37. Operational Value at Risk • No. of LossFirst time loss Second time loss Total loss Prob. • 0 0 0 0 0.5 • 1 1,000 0 1,000 0.18 • 1 10,000 0 10,000 0.09 • 1 100,000 0 100,000 0.03 • 2 1,000 1,000 2,000 0.072 • 2 1,000 10,000 11,000 0.036 • 2 1,000 100,000 101,000 0.012 • 2 10,000 1,000 11,000 0.036 • 2 10,000 10,000 20,000 0.048 • 2 10,000 100,000 110,000 0.006 • 2 100,000 1,000 101,000 0.012 • 2 100,000 10,000 110,000 0.006 • 2 100,000 100,000 200,000 0.002

  38. Operational Value at Risk • Loss distribution • Total lossProb. • 0 0.5 • 1,000 0.18 • 2,000 0.072 • 10,000 0.09 • 11,000 0.072 • 20,000 0.048 • 100,000 0.03 • 101,000 0.024 • 110,000 0.012 • 200,000 0.002 • Expected Loss: 402.7 99Percent : 110,000 Value at Risk:109,597.3

  39. Stress Testing • The nearworst scenario if: • Increase in product manufacturing defects. • Movement in a foreign exchange rate. • Movement in price of an underlying factor on which a derivative instrument is based. • Increase in interest rates on the value of a fixed income investment portfolio. • Increase in energy prices affecting the cost to run a manufacturing plant.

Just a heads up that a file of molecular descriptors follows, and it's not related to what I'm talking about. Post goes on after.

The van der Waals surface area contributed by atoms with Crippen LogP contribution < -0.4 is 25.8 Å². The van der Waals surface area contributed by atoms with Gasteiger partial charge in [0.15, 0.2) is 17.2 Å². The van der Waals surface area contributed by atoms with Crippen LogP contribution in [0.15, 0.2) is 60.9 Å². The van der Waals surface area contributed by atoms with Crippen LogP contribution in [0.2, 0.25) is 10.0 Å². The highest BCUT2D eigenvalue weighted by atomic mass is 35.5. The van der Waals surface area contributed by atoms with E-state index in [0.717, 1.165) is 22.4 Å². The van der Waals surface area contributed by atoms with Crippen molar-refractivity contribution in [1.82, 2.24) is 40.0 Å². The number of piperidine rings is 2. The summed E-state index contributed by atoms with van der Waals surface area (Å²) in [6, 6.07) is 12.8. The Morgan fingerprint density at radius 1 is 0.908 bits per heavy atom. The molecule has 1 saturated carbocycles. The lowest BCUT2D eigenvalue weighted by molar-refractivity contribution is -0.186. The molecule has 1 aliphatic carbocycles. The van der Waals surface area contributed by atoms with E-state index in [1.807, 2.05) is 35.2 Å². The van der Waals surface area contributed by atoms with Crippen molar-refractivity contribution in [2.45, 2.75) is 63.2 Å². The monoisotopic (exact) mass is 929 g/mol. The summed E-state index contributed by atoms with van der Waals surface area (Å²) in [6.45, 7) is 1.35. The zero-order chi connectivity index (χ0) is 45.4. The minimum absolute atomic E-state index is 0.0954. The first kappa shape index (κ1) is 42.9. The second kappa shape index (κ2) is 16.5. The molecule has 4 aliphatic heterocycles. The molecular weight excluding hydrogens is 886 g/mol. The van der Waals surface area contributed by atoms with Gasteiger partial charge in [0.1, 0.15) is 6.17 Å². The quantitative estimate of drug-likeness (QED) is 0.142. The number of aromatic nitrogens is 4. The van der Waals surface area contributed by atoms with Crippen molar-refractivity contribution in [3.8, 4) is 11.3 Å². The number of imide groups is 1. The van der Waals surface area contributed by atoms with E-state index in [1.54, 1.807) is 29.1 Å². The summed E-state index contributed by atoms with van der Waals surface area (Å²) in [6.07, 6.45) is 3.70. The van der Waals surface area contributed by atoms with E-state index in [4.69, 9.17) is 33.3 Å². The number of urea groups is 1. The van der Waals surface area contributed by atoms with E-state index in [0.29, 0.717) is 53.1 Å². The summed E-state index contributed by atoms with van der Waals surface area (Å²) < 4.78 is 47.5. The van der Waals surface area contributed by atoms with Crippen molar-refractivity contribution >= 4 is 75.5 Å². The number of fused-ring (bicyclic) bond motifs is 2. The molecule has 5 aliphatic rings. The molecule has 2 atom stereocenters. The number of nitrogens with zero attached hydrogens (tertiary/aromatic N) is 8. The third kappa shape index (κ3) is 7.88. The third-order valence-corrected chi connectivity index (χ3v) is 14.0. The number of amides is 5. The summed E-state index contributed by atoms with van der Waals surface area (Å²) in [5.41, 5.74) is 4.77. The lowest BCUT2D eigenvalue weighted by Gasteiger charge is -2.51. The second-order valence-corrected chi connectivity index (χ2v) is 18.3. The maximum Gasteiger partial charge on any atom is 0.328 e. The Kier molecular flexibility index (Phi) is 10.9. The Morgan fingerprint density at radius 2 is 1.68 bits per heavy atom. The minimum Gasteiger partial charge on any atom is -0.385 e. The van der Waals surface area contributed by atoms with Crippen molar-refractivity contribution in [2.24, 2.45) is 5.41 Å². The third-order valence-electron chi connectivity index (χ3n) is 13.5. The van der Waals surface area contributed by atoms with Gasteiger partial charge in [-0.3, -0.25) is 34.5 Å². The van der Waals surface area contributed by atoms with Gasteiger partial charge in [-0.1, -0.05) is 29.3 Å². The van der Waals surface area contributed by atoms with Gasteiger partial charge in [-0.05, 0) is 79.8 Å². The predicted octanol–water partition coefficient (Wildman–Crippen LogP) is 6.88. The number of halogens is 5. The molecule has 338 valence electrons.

40. Qualitative Risk Assessment

  41. Qualitative Risk Assessment

  42. Priority • 1. An art • 2. Risk Appetite • 3. Cost Benefit Analysis • 4. Synergy • 5. Emergency and Time Constraint • 6. Regulation • 7. Reputation • 8. Reducing Transaction Cost

  43. Why Probability Matters • If your capital and your competitor are the same (20:20) • The probability making your competitor bankrupt (Risk of Ruin)? • When your winning probability is40%,50%, 60%: • 40%? • 50%? • 60%?

  44. Why Probability Matters

  45. Why Probability Matters What if the proportion of your capital and your opponent is 20:100 Your winning prob. each time is: 46% 48% 50% 52% 54% 60% The Porb. let him/her bankrupt(Risk of Ruin)?

  46. Why Probability Matters 46%: 0% 48%: 0.03% 50%: 16.67% 52%: 79.83% 54%: 95.95% 60%: 99.97%

  47. Why Probability Matters • What if your opponent’s capital is “infinity” • SME vs. Super Giant

  48. Why Probability Matters

  49. Risk Reaction(Response) • 1. Identify options (right to abandon) • 2. Assess options • 3. Prepare and implement treatment plans • 4. Analysis and evaluate residual risk • Perceivable risk • vs. Inherent risk • vs. Residual risk (Inherent risk – controlled risk) • Is controlled risk = controllable risk?